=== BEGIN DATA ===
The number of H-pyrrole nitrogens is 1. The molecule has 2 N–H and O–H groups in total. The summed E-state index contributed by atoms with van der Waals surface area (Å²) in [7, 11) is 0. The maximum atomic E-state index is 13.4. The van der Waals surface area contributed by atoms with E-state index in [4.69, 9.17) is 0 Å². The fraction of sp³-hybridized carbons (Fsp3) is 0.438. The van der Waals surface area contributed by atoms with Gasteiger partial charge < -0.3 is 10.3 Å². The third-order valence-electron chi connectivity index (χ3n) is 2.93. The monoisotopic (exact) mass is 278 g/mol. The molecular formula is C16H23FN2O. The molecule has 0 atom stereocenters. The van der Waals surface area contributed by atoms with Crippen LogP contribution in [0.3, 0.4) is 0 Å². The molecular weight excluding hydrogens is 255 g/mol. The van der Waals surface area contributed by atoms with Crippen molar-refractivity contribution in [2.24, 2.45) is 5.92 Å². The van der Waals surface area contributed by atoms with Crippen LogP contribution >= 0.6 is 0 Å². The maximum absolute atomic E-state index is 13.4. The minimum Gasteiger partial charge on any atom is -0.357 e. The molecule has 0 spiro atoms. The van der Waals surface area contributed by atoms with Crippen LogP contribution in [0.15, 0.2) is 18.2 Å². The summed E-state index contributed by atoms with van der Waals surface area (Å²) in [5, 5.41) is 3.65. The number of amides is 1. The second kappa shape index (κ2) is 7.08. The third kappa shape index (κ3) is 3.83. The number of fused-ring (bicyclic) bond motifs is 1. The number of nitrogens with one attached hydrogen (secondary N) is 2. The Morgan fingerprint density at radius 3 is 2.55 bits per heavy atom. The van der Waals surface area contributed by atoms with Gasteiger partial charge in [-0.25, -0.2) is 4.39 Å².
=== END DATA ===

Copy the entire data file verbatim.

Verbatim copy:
The number of H-pyrrole nitrogens is 1. The molecule has 2 N–H and O–H groups in total. The summed E-state index contributed by atoms with van der Waals surface area (Å²) in [7, 11) is 0. The maximum atomic E-state index is 13.4. The van der Waals surface area contributed by atoms with E-state index in [4.69, 9.17) is 0 Å². The fraction of sp³-hybridized carbons (Fsp3) is 0.438. The van der Waals surface area contributed by atoms with Gasteiger partial charge < -0.3 is 10.3 Å². The third-order valence-electron chi connectivity index (χ3n) is 2.93. The monoisotopic (exact) mass is 278 g/mol. The molecular formula is C16H23FN2O. The molecule has 0 atom stereocenters. The van der Waals surface area contributed by atoms with Crippen LogP contribution in [0.3, 0.4) is 0 Å². The molecular weight excluding hydrogens is 255 g/mol. The van der Waals surface area contributed by atoms with Crippen molar-refractivity contribution in [2.24, 2.45) is 5.92 Å². The van der Waals surface area contributed by atoms with Crippen LogP contribution >= 0.6 is 0 Å². The maximum absolute atomic E-state index is 13.4. The minimum Gasteiger partial charge on any atom is -0.357 e. The molecule has 0 spiro atoms. The van der Waals surface area contributed by atoms with Crippen LogP contribution in [0.15, 0.2) is 18.2 Å². The summed E-state index contributed by atoms with van der Waals surface area (Å²) in [5, 5.41) is 3.65. The number of amides is 1. The second kappa shape index (κ2) is 7.08. The third kappa shape index (κ3) is 3.83. The number of fused-ring (bicyclic) bond motifs is 1. The number of nitrogens with one attached hydrogen (secondary N) is 2. The Morgan fingerprint density at radius 3 is 2.55 bits per heavy atom. The van der Waals surface area contributed by atoms with Gasteiger partial charge in [-0.25, -0.2) is 4.39 Å².